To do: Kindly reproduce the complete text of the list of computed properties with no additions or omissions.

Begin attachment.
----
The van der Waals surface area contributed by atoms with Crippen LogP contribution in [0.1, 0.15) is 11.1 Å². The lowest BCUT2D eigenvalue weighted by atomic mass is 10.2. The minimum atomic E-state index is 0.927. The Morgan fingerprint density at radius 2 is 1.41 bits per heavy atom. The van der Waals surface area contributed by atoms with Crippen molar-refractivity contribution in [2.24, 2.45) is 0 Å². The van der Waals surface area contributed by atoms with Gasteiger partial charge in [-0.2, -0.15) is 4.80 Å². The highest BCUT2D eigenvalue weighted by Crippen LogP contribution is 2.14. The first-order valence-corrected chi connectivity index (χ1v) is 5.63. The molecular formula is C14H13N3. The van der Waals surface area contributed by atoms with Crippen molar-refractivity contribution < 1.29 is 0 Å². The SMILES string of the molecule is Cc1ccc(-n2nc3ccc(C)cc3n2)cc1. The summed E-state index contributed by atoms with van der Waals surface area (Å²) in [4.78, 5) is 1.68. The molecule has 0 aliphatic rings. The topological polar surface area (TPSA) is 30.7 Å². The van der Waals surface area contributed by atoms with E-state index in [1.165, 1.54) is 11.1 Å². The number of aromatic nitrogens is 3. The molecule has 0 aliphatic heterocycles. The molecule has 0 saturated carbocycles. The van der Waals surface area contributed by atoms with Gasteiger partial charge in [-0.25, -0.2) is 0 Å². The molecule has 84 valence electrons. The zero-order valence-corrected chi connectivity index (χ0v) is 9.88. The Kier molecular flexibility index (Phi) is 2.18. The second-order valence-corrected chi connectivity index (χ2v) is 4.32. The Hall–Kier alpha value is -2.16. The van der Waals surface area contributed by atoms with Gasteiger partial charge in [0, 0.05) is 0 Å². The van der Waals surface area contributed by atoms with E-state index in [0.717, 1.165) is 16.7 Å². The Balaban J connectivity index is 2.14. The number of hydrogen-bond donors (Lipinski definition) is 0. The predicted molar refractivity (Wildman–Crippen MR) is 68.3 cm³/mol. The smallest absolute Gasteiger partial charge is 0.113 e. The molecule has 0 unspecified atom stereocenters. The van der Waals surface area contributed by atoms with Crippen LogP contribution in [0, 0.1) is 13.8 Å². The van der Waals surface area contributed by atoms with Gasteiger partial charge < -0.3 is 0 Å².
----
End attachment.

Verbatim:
The van der Waals surface area contributed by atoms with Crippen LogP contribution in [0.1, 0.15) is 11.1 Å². The lowest BCUT2D eigenvalue weighted by atomic mass is 10.2. The minimum atomic E-state index is 0.927. The Morgan fingerprint density at radius 2 is 1.41 bits per heavy atom. The van der Waals surface area contributed by atoms with Crippen molar-refractivity contribution in [2.24, 2.45) is 0 Å². The van der Waals surface area contributed by atoms with Gasteiger partial charge in [-0.2, -0.15) is 4.80 Å². The highest BCUT2D eigenvalue weighted by Crippen LogP contribution is 2.14. The first-order valence-corrected chi connectivity index (χ1v) is 5.63. The molecular formula is C14H13N3. The van der Waals surface area contributed by atoms with Crippen molar-refractivity contribution < 1.29 is 0 Å². The SMILES string of the molecule is Cc1ccc(-n2nc3ccc(C)cc3n2)cc1. The summed E-state index contributed by atoms with van der Waals surface area (Å²) in [4.78, 5) is 1.68. The molecule has 0 aliphatic rings. The topological polar surface area (TPSA) is 30.7 Å². The van der Waals surface area contributed by atoms with E-state index in [1.165, 1.54) is 11.1 Å². The number of aromatic nitrogens is 3. The molecule has 0 aliphatic heterocycles. The molecule has 0 saturated carbocycles. The van der Waals surface area contributed by atoms with Gasteiger partial charge in [-0.25, -0.2) is 0 Å². The molecule has 84 valence electrons. The zero-order valence-corrected chi connectivity index (χ0v) is 9.88. The Kier molecular flexibility index (Phi) is 2.18. The second-order valence-corrected chi connectivity index (χ2v) is 4.32. The Hall–Kier alpha value is -2.16. The van der Waals surface area contributed by atoms with Gasteiger partial charge in [0, 0.05) is 0 Å². The van der Waals surface area contributed by atoms with E-state index in [0.717, 1.165) is 16.7 Å². The Balaban J connectivity index is 2.14. The number of hydrogen-bond donors (Lipinski definition) is 0. The predicted molar refractivity (Wildman–Crippen MR) is 68.3 cm³/mol. The smallest absolute Gasteiger partial charge is 0.113 e. The molecule has 0 unspecified atom stereocenters. The van der Waals surface area contributed by atoms with Crippen LogP contribution in [0, 0.1) is 13.8 Å². The van der Waals surface area contributed by atoms with Gasteiger partial charge < -0.3 is 0 Å².